Why Do Good Things Happen to Bad People?
By Gerardo Corpeño
I didn’t grow up as a Christian. My conversion took place when I was 18 years old and was a bit dramatic because it was connected to a seemingly tragic event in my life: a car accident. As a result of that accident, I lost my left eye. While I was in the hospital, I remember my mother talking with a physiologist who recommended she buy me a book to help me recover. I remember one day, at home while recovering, I picked up the book and tried to read a bit. Suddenly, I felt uncomfortable with this book, but I didn’t know why. Then I realized that what bothered me was the title of the book: “Why do bad things happen to good people?” For some reason, even before I was a Christian, of one thing I was sure: I was anything but a good person. So, I concluded that this book was not for me. When I converted to Christ, it was even more clear to me that I was not good, and therefore I needed a Savior, and that salvation was a gift from God that does not have anything to do with me. It was for pure grace!
This leads me to the two stories I want to share with you today. There are so many details in these two stories, but I want to focus just on how the grace of God produces what we can’t produce by own our capacity. And that what should motivate our Christian life is not our merits or efforts, but our gratitude as a response to God’s grace.
1. Jesus’ encounter with the rich ruler
The first story is Jesus’ encounter with the rich young ruler in Luke 18:18-27. This story starts precisely with the issue of being good and doing good things. In this particular way, the rich ruler approached Jesus: Good teacher, what must I do to inherit eternal life? (v.18) Jesus did not overlook this emphasis on goodness and merit, as we can infer from His answer: Why do you call me good? No one is good—except God alone. Then Jesus adds, “you know the commandments.”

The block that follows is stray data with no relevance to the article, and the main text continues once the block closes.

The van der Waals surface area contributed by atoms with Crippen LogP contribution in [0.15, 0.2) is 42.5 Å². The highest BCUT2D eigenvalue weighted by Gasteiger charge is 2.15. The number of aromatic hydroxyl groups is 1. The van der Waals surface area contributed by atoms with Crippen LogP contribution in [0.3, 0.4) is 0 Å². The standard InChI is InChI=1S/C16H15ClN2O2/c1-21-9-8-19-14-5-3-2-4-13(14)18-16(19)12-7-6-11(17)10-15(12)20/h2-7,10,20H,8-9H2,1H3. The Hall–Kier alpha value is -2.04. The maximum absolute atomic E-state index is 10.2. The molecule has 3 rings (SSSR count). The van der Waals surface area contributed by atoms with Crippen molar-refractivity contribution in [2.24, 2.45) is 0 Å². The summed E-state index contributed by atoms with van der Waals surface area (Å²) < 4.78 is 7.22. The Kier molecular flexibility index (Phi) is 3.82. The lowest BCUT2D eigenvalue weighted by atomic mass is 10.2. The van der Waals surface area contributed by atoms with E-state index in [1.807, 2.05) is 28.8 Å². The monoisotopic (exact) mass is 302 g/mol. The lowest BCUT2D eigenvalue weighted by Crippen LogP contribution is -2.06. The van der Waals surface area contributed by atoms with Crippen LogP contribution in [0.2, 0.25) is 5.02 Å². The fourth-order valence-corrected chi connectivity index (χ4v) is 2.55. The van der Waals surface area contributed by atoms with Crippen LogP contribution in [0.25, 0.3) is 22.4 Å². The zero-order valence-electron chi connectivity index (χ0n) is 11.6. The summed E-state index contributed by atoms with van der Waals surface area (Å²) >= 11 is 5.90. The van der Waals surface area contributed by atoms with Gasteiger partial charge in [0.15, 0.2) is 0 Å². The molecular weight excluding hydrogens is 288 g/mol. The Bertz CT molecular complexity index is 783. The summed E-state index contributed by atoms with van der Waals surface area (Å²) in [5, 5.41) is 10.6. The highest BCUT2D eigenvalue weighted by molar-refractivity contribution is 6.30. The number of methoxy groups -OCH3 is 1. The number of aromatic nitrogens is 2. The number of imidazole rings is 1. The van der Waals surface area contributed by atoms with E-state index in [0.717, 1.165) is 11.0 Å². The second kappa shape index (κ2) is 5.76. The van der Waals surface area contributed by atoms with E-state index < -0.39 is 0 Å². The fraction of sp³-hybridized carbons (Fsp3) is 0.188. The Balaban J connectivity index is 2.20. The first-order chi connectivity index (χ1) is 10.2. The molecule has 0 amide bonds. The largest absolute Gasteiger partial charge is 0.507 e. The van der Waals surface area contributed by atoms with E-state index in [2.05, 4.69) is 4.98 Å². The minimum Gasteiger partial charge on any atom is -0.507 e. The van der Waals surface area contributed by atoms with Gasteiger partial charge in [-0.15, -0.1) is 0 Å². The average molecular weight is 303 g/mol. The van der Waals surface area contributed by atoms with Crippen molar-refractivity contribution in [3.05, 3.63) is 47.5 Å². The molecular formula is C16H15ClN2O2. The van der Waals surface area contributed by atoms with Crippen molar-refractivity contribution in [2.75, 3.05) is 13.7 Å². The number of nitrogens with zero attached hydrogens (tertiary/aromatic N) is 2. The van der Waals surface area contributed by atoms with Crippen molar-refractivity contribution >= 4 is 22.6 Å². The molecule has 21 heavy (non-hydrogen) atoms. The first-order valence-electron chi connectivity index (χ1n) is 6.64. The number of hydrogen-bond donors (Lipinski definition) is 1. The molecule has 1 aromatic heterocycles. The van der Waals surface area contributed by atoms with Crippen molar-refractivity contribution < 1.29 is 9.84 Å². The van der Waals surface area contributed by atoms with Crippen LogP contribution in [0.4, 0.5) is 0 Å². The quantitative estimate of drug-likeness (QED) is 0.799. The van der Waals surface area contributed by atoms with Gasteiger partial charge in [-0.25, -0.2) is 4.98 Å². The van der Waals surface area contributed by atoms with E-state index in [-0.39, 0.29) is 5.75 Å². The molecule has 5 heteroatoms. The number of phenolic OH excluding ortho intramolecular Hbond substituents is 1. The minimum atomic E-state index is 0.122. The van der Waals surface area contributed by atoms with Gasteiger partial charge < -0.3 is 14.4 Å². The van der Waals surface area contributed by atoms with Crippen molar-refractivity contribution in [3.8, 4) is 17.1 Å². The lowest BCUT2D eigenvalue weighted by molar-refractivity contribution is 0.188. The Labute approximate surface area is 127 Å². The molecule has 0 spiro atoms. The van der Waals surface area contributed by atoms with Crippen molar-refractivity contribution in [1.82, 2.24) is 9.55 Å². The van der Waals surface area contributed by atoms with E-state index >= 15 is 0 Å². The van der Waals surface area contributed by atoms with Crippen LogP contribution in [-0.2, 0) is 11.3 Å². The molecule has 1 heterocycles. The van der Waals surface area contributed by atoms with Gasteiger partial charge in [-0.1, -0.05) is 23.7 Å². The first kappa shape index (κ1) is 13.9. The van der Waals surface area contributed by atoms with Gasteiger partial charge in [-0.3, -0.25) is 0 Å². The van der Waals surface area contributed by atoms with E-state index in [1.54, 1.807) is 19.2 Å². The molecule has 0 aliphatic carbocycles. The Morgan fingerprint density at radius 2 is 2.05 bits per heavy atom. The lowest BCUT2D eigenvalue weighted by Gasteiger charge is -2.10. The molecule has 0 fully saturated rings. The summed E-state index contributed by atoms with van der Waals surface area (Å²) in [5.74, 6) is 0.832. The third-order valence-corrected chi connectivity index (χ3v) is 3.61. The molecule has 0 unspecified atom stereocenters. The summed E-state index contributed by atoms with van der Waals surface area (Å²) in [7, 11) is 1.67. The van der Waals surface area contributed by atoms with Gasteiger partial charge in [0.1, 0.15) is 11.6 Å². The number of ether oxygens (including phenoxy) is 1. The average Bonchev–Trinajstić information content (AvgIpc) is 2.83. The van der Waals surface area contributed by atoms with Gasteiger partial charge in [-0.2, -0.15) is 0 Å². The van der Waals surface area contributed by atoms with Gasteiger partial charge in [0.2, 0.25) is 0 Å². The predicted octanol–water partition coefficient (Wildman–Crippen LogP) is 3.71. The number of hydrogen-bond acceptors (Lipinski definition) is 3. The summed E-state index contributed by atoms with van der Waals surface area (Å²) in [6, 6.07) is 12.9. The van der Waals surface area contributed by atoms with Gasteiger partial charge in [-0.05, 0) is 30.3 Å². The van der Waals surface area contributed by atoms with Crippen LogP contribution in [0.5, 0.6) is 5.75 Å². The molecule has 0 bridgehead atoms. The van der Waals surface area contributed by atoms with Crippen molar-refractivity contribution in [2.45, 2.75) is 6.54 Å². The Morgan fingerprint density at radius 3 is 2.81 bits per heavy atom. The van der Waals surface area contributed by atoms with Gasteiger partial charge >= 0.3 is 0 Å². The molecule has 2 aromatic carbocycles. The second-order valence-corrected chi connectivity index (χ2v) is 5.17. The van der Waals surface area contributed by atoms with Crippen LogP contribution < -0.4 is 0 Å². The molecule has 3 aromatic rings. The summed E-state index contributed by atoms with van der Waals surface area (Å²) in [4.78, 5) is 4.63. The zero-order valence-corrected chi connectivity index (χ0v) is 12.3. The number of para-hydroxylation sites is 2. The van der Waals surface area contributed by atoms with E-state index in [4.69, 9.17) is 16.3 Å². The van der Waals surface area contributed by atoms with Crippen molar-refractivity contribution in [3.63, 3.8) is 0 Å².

One could think that Jesus’ response should suffice for the rich ruler to back off and show a humbler approach. But that was not the case. Instead, he replies: “All this I kept since I saw a boy.” This could be true, but to be honest, we cannot help but be surprised by the super confident way that he responds by saying he had kept God’s commandments through all his life. One thing is for sure: this response seemed to get Jesus’ attention as well. As the text shows: “When Jesus heard this, he said to him….” (v.22a) What follows is a specific commandment to sell his possessions, give everything to the poor, and follow Jesus—which will significantly challenge and trouble this rich ruler precisely because he was very rich! Suddenly, a story that is supposed to end with a happy ending turns bad: a respectable ruler who has a foot in heaven should receive full confirmation of his status as a heavenly kingdom member. Instead, the story ends with the rich ruler leaving Jesus and feeling very sad!
There is also a final note on this story, which I want to highlight to connect this story with the next one. Jesus commented how hard it is for rich people to enter God’s kingdom. The disciples, then, with surprise, say: Who then can be saved? Jesus replied: “What is impossible with man is possible with God.”
2. Jesus’ encounter with Zacchaeus